Cafés and other places to eat, drink and socialise have long been an essential component of a museum’s visitor experience and organisational DNA. For many, they also provide an essential income stream to support greater commercial resilience and reduce dependence on funding.
That was until early 2020. The arrival of COVID-19 has had a catastrophic impact on the hospitality sector. But there have also been significant behavioural shifts because of the pandemic offering venues the perfect opportunity to reposition, realign and benefit.
The Behavioural Shift
Increased home and remote working is here to stay. Of course people are returning to offices and other workplaces but it is unlikely to be the same as pre COVID-19 levels. If the pandemic has provided any silver lining, for many it has been the realisation of the need to readjust work life balance. Remote working is nothing new, but the significant increase in it is, and many cafés, particularly on the high street, do not have the space and are not configured to accommodate this growing and attractive market, while still meeting their commercial obligations. Combine that with organisations now looking at reduced office spaces and increased remote working and you have the perfect recipe for new opportunities.
The Cultural Café Revolution
There can be no time in modern history like this, with so many people finally being able to once again appreciate being in the presence of family, friends and colleagues. While the vaccine has brought about that it is also apparent that the way we work and meet for work purposes will remain different and most likely more remote, particularly for those many roles that don’t require people to be in specific locations.
For many, the choice to return to a more structured environment and defined place of work is unlikely to be an option.
New agile integrated work and social spaces have been springing up for some time before COVID-19 – coffee exchange lounges on business parks and club collectives providing co-working spaces for smaller organisations and individuals. Some of these have also integrated complementary and paid for activities and events including business talks as well as social and ‘play’ activities.
Now consider that further for a moment!
Museums, galleries, art centres, historic properties and all manner of cultural, heritage and leisure venues up and down the country already do those things and much more, and a significant number already have cafes or other places to eat and drink as well as often other under-utilised spaces. Surely this has to be the time for the cultural café – a unique cultural place to meet, work, socialise, participate, learn and of course, eat and drink!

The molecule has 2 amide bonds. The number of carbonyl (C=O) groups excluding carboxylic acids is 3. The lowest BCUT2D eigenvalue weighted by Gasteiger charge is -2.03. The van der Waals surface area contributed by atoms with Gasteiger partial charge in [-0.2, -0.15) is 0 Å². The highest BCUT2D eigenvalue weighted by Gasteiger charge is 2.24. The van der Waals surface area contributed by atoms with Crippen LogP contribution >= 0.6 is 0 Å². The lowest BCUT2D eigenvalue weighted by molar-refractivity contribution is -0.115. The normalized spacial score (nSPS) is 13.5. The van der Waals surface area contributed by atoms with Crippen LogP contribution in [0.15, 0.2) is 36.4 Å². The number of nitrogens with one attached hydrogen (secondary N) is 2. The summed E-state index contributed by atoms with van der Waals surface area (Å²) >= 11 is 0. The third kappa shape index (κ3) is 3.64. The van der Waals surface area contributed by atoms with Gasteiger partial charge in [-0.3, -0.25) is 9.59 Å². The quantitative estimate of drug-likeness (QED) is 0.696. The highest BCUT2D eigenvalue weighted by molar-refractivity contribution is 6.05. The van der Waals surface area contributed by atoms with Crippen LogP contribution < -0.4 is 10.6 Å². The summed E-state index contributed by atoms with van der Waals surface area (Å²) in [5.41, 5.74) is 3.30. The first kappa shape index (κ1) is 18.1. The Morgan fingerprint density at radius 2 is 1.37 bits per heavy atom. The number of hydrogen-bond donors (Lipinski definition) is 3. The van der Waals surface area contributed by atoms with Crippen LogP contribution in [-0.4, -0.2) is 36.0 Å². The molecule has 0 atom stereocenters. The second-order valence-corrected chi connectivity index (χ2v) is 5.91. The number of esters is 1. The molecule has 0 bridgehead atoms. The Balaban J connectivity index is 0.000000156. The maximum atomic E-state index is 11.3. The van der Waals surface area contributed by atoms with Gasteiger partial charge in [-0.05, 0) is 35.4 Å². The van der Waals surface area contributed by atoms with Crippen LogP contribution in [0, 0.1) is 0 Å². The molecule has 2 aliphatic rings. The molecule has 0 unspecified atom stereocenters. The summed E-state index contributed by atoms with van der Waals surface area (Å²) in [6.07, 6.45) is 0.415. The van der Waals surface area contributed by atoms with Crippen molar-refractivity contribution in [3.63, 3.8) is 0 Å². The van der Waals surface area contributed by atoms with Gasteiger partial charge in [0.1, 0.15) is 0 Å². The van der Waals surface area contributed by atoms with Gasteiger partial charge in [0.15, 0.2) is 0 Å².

Curated Café Spaces
As food and drink specialists, Montfort Catering Consultants have long supported organisations with the creation of curated café spaces – food and drink destinations integrated within the fabric of the organisation, while also contributing to the venue’s commercial resilience. We have found that most eating and drinking spaces within arts organisations benefit from close alignment to the wider artistic and educational programme, making them less of a passive extension to the organisation. The same is also relevant when appealing to alternative markets.
While many cafés often naturally lend themselves to informal locations for solo working and informal meetings, many strategic and operational considerations will need to be determined if such spaces are to be culturally sympathetic, commercially sustainable and successful. Some things to think about:
- Practicalities like having enough power sockets for laptops, phones and tablets as well as adequate free wifi
- Seating style and configuration to suit different party sizes while not overly reducing your occupancy potential
- A relevant food and drink offer, likely to include an all-day snacking menu
- An appropriate style of service to accommodate people that may not want to leave their seat and belongings but may want to buy another coffee or stay for lunch
- How the artistic and educational programme could be developed to integrate new business audiences, which may include relevant social, business, training and networking events
- The best approach to accommodate people wanting a space to stay and work for longer periods of time, which could include an alternative time based charging model or membership option with complimentary hospitality?
- How to extend and encourage your new audience into more leisure and cultural activities
- Consideration as to how to integrate the unique element that your organisation does well and is known for
It is these and many other aspects that will support in creating a truly unique integrated destination for eating, drinking, participation, cultural enrichment, self development and working, relevant to both existing audiences as well as appealing to new remote workers and businesses.
How do I join the Cultural Café Revolution?
The starting point for many will depend where your organisation is currently on the journey but a good initial basis would be to consider Who, What, Where, How.
Who are your potential new café audiences? Are there local organisations and associations that could be engaged with? Do research and find out about them.
What are their needs and how does this translate to an integrated food, drink and broader offer?
Where are the spaces and locations that you can develop or reuse?
How will you balance the opportunities with the programme as well as the commercial requirements and the business plan?
We believe this is the time for the cultural café revolution – an opportunity for venues to provide enriched spaces and events to meet, work, socialise, unwind, participate, learn and of course, eat and drink!
Do get in touch with Montfort Catering Consultants for an informal chat if you would like to explore opportunities further and discuss how we could support you.